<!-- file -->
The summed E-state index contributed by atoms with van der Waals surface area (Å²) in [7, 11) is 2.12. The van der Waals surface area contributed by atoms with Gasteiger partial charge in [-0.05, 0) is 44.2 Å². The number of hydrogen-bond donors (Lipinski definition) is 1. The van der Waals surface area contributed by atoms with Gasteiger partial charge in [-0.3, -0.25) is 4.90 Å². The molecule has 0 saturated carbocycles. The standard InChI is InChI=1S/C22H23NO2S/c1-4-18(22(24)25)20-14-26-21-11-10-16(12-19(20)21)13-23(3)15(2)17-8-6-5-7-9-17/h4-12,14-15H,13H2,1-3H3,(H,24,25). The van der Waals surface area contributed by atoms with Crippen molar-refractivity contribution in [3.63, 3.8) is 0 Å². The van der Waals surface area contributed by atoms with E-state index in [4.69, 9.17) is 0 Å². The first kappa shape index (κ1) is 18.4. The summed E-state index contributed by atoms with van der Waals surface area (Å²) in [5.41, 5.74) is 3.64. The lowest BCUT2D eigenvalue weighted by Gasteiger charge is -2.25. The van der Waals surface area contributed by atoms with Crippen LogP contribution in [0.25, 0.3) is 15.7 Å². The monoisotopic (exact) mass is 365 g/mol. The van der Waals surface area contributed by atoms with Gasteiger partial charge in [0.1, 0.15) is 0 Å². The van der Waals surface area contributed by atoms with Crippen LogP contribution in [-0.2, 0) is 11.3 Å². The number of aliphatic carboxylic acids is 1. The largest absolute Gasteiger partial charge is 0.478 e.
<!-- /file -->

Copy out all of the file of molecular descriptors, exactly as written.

The summed E-state index contributed by atoms with van der Waals surface area (Å²) in [7, 11) is 2.12. The van der Waals surface area contributed by atoms with Gasteiger partial charge in [-0.05, 0) is 44.2 Å². The number of hydrogen-bond donors (Lipinski definition) is 1. The van der Waals surface area contributed by atoms with Gasteiger partial charge in [-0.3, -0.25) is 4.90 Å². The molecule has 0 saturated carbocycles. The standard InChI is InChI=1S/C22H23NO2S/c1-4-18(22(24)25)20-14-26-21-11-10-16(12-19(20)21)13-23(3)15(2)17-8-6-5-7-9-17/h4-12,14-15H,13H2,1-3H3,(H,24,25). The van der Waals surface area contributed by atoms with Crippen molar-refractivity contribution in [3.63, 3.8) is 0 Å². The van der Waals surface area contributed by atoms with E-state index in [4.69, 9.17) is 0 Å². The first kappa shape index (κ1) is 18.4. The summed E-state index contributed by atoms with van der Waals surface area (Å²) in [5.41, 5.74) is 3.64. The lowest BCUT2D eigenvalue weighted by Gasteiger charge is -2.25. The van der Waals surface area contributed by atoms with Crippen LogP contribution in [0.25, 0.3) is 15.7 Å². The monoisotopic (exact) mass is 365 g/mol. The van der Waals surface area contributed by atoms with Gasteiger partial charge in [0.1, 0.15) is 0 Å². The van der Waals surface area contributed by atoms with Crippen LogP contribution in [-0.2, 0) is 11.3 Å². The number of aliphatic carboxylic acids is 1. The largest absolute Gasteiger partial charge is 0.478 e.